Markets, government programs impacting DMC projections

This spring’s slow planting progress and multiple government programs are creating uncertainty in corn and soybean markets. For dairy producers, those dynamics are also influencing projected milk income margins using the DMC program formula.

In addition to delayed planting and the impact on both reduced acreage and yield potential – which alone could boost prices – many corn acres will soon be eligible for prevented planting payments on corn crop insurance policies. Or, producers could take 35 percent of the corn prevented planting payment and plant soybeans after the late planting period for corn.

Enter the recently announced 2019 Market Facilitation Program (MFP). The USDA has initially stated that MFP payments will not be received on prevented planting acres, but the final details have yet to be released. MFP payments could provide incentives to plant crops and not take prevented planting payments.

Adding confusion to this situation is a disaster assistance program working its way through Congress, which may or may not adjust prevent planting payment levels. Other factors – probably not the last – relate to remaining supplies from last year’s corn crop, which has seen weakening demand from ethanol and export markets.

And finally, there’s the wildcard of another set of tariffs to be imposed on Mexico, which could trigger retaliatory tariffs, negatively impacting U.S. dairy exports and prices. (Read: New threat of tariffs on Mexican goods puts dairy exports in crosshairs again.)

DMC calculator available

A reminder as you head to your FSA office after June 17: The USDA has made a new web-based tool to help dairy producers evaluate coverage levels through DMC program by combining operation data and other key variables to calculate coverage needs based on price projections.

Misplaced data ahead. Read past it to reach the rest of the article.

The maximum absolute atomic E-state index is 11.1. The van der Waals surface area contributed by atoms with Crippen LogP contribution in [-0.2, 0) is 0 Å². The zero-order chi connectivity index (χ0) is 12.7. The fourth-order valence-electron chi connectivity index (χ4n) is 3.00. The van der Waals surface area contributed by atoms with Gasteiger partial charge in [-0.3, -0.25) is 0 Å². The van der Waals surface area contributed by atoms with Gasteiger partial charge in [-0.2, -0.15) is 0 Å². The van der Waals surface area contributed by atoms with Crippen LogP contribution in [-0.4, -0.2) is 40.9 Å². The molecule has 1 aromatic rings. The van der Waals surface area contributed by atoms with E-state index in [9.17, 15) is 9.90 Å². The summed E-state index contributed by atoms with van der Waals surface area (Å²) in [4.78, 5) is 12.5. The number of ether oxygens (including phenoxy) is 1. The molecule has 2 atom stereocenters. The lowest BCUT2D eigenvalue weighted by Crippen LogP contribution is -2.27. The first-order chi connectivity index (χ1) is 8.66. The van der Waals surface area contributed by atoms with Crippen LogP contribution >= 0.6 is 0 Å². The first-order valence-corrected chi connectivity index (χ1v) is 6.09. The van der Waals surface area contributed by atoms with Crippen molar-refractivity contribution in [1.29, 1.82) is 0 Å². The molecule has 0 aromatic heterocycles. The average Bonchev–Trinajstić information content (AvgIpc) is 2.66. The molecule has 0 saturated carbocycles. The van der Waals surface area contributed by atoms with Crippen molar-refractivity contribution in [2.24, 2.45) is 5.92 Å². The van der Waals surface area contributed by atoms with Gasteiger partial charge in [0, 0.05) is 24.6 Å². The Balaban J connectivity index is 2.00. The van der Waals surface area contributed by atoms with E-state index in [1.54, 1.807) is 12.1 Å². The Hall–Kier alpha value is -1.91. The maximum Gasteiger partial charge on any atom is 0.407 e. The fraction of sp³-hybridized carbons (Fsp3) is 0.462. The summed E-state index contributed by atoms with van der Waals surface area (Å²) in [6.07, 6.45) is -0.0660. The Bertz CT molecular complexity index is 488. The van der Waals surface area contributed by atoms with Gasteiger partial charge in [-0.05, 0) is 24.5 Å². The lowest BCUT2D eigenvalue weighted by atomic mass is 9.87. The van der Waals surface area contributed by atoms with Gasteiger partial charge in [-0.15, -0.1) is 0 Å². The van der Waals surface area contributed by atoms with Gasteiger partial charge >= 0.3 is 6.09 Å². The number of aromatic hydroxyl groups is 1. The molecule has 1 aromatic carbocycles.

The decision tool assists producers with calculating total premiums costs and administrative fees associated with participation in DMC. It also forecasts payments that will be made during the coverage year.

What if? New ‘dairy hay’ information

Mandated by the 2018 Farm Bill, the USDA has begun reporting average “dairy quality” Premium and Supreme alfalfa hay prices in an effort to more accurately calculate dairy farmer feed costs under federal dairy safety net programs. The report lists hay prices in eight states and averages prices from the top five milk-producing states: California, Idaho, New York, Texas and Wisconsin.

April 2019 dairy-quality hay prices in those states averaged $219 per ton, up $6 from March and $20 per ton more than April’s all alfalfa hay average of $199.

It’s only a “what if?” scenario, but if that average was incorporated into the DMC formula, the income margin would have been 27 cents lower, or about $8.69 per cwt. That would have yielded an April 2019 DMC indemnity payment of $0.81 per cwt at the top margin coverage level of $9.50 per cwt. However, the new dairy-quality hay prices are not part of the DMC calculations.  end mark

Dave Natzke